My co-author, Diane Lang, and I met a young man named Doug who had been the target of taunts in elementary and middle school. Doug had been slightly overweight. He told the authors how miserable he had been and how he looked for a book for boys that would give him hope. No matter how much he looked, he couldn’t find a book that worked. So, we took the essence of Doug to create a character named Jimmy, and we placed him in 9th grade. The resulting novel is Jimmy’s journal for English class and the movie version was adapted from the book. Both are used nationwide by schools to address how we treat people.
2. You’ve described adolescents as a barometer of society. Tell me more about this thought.
Kids watch adults. Anything we expect of our children is something we have to show them. We can’t say, “Be kind to others” and then yell at our neighbors. We can’t ask our kids to show behavior we don’t exhibit. Show them how to act and it will have more impact than telling them. Also, look for ways to connect to them on their level – not speaking down to them. Find ways to engage their innate, creative skills. Take them to art galleries and museums. Put creative opportunities in front of them and see what fits. Also, understand and act on the value of being immersed in unstructured nature.
3. Bystanders have potential to become powerful change agents. What are your thoughts on how to encourage students to be proactive if they witness bullying?
This depends on the personality of the kid and involves adults’ expectations for kids and the behaviors they see. If they are in the car with their parents and see a homeless person on the side of the road, they pay attention to how their parents respond to this. If conflict with a neighbor arises, they observe how parents behave. Also, media plays a big role in shaping the behavior of kids, and I encourage all parents and teachers to know what lessons are in the things our kids watch and listen to. Kids may not be mature enough to filter what comes at them in this digital age. We as adults need to help them in this task.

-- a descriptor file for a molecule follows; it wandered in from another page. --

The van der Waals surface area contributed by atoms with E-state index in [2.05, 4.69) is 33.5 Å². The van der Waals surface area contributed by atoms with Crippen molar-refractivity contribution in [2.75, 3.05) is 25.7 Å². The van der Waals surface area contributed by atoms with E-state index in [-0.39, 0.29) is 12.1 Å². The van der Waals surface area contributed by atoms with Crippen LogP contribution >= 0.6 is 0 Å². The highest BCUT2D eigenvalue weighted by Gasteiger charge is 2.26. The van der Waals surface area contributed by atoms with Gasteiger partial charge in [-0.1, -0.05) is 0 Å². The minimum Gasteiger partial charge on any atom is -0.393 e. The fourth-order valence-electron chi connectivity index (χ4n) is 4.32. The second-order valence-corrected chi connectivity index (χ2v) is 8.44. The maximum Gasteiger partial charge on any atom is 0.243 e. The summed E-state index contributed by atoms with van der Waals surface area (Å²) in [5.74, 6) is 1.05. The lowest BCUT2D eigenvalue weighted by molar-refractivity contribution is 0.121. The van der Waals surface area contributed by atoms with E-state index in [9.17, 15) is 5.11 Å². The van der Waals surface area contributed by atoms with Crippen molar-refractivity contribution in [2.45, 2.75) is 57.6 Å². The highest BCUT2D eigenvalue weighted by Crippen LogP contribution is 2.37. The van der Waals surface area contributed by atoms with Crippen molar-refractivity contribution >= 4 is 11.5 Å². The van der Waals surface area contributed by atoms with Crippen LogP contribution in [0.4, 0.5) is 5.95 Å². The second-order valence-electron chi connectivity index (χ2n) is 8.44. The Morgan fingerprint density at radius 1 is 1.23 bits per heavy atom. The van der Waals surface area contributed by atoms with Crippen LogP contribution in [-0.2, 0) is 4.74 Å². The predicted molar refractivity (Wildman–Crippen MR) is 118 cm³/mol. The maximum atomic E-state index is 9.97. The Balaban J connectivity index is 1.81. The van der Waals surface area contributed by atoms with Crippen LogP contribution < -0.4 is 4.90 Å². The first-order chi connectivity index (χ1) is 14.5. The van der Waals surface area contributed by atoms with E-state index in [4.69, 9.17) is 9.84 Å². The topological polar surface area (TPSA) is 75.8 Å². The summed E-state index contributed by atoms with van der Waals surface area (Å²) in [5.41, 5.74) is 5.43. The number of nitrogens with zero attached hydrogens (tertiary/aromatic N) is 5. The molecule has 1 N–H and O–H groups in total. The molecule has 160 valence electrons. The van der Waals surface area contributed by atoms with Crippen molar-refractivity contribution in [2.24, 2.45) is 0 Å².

4. Your second book, Stealing First, just came out and is receiving positive reviews. What other little gems can we look forward to from you in the future?
I was the lead writer on Spiral Bound, a documentary released this past January. It’s about the importance of the arts in the education of our kids and in the quality of life in our communities. I’m also the writer on a documentary scheduled for a release in 2017. This one looks at the present generation that has lost its connection with nature. We are just now learning the consequences of a life lived mostly indoors. Everything from health and creativity to academic achievement can be impacted by our relationship with the wonder of the outdoors.
5. Corresponding lesson plans are available with The Fat Boy Chronicles. What is the best way to obtain your books, films and lesson plans?
Everything can be found online. Visit www.thefatboychronicles.com and find links to curriculum guides and resources for parents and students. The book and movie can be ordered through Amazon. To learn more about Spiral Bound, go to www.spiralboundmovie.com.